19-Year-Old WinRAR Vulnerability Leads To Over 100 Malware Exploits

“Last month it was discovered that WinRAR, software used to open .zip archive files, has been vulnerable for the last 19 years to a bug that’s easily exploited by hackers and malware distributors,” writes SlashGear. Slashdot reader Iwastheone quotes their report: Check Point, the security researchers that revealed the WinRAR bug, explain that the software is exploited by giving malicious files a RAR extension, so that when opened they can automatically extract malware programs. These programs are installed in a PC’s startup folder, allowing them to start running anytime the computer is turned on, all without the user’s knowledge.

Once the bug was disclosed, however, hacker groups really began using it to their advantage, with various nations becoming the target of state-backed cyber-espionage campaigns attempting to collect intelligence. The latest comes from McAfee, the software security firm, which notes that it has identified over 100 unique exploits that use the WinRAR bug, most of them targeting the U.S.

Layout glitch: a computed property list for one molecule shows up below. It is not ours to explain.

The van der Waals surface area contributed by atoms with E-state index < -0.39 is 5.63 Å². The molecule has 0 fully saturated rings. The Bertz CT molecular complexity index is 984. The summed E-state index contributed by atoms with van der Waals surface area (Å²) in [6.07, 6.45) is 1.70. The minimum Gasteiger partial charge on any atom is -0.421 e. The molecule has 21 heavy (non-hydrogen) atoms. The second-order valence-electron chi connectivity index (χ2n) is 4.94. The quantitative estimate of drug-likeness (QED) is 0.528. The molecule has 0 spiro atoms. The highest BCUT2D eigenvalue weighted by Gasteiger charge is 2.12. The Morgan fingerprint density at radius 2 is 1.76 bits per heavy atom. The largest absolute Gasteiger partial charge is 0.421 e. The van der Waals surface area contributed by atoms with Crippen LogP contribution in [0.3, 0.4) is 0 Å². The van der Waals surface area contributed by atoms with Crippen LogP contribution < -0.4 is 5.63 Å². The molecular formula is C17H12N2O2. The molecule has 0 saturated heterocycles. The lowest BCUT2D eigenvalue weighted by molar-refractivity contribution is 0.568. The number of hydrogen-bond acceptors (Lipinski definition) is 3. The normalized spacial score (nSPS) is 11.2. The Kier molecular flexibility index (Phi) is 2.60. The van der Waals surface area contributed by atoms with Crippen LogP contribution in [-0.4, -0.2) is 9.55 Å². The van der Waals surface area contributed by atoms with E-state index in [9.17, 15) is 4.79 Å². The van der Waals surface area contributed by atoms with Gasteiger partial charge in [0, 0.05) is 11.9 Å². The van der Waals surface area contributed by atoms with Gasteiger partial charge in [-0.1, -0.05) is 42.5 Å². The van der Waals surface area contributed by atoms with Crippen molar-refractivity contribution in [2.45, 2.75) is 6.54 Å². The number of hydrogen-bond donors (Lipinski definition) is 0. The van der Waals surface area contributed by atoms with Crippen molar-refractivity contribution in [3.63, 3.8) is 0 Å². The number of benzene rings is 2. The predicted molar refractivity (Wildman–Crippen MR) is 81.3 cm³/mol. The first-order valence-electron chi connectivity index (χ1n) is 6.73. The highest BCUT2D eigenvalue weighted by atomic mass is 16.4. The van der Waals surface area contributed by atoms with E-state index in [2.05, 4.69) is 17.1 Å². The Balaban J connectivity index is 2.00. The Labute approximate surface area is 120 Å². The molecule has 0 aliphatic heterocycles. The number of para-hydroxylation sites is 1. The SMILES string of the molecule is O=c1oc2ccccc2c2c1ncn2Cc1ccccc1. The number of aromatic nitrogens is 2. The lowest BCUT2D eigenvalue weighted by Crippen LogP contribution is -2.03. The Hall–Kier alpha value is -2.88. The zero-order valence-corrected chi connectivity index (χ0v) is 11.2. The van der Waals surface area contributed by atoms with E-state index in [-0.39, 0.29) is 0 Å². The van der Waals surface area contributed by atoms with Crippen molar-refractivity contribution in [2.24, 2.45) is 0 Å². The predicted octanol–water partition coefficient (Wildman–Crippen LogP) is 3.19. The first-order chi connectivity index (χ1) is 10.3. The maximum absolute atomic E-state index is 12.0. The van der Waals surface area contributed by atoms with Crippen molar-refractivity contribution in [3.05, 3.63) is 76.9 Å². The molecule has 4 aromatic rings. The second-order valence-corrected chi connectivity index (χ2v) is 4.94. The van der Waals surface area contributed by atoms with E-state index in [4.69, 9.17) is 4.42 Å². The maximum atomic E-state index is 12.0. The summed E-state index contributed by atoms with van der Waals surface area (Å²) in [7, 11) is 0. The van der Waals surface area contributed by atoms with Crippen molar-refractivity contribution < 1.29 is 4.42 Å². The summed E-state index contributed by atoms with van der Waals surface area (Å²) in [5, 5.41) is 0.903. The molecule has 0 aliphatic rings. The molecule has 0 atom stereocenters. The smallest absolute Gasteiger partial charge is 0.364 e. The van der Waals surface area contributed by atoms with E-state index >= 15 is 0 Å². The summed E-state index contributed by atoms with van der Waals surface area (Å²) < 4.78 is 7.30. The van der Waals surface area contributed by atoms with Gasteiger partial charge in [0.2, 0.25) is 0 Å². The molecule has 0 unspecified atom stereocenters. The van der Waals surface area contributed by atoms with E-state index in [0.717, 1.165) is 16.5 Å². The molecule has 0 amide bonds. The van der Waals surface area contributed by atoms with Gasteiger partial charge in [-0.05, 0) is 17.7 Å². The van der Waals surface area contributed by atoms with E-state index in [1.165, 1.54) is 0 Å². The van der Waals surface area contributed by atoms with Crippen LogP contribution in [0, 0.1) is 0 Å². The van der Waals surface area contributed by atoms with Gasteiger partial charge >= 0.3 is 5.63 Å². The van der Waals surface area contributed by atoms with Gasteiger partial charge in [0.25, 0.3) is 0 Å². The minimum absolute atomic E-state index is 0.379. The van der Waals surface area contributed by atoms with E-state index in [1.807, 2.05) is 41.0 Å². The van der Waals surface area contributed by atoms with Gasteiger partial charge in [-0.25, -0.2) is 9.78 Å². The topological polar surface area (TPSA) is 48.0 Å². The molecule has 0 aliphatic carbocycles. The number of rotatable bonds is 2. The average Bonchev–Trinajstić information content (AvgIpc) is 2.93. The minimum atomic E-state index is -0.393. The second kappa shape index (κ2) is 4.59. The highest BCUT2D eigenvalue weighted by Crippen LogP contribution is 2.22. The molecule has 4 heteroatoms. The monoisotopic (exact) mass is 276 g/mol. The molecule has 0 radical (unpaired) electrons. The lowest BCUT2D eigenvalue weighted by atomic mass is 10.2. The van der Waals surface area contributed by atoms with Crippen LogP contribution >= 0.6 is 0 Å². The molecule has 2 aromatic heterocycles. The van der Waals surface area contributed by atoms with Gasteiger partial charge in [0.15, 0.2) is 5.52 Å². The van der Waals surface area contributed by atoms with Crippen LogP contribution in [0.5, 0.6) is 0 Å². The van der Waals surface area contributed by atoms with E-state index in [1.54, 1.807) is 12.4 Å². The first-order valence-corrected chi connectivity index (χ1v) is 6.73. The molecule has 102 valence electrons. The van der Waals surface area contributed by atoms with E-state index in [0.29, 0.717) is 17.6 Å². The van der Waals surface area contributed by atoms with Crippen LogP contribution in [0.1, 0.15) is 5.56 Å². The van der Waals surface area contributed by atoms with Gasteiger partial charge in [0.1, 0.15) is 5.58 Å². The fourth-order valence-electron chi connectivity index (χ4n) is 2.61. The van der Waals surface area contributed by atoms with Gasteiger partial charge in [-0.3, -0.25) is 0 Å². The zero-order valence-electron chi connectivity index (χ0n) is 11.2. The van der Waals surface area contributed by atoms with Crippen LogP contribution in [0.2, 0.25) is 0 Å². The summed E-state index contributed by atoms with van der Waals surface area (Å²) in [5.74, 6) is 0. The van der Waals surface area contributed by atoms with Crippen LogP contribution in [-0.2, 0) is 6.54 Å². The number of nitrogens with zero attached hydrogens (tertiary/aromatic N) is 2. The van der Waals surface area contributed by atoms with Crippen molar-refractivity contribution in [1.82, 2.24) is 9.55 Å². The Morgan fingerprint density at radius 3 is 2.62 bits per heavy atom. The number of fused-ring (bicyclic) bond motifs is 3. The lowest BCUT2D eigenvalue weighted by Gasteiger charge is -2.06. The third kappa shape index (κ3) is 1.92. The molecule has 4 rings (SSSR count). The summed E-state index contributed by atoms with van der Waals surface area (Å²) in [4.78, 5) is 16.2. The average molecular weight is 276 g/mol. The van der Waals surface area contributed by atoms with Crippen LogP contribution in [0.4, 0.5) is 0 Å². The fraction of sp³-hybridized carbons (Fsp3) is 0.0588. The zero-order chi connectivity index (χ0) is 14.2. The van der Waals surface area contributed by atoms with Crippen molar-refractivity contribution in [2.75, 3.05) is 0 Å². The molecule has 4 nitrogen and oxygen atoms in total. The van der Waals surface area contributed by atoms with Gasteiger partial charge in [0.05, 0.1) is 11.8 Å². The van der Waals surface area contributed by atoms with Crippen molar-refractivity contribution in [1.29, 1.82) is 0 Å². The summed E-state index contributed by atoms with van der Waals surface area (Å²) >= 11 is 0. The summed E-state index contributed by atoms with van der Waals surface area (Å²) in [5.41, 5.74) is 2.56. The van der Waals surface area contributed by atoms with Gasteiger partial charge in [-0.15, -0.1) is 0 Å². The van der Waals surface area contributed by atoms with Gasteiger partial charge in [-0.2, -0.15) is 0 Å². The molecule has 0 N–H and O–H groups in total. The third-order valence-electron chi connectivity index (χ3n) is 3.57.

WinRar 5.70, released in late January, patches the behavior, but “it must be manually downloaded and installed from the website, leaving most users unaware of the critical update,” the article warns.

It also estimates that during the last 19 years WinRar has been downloaded over 500 million times.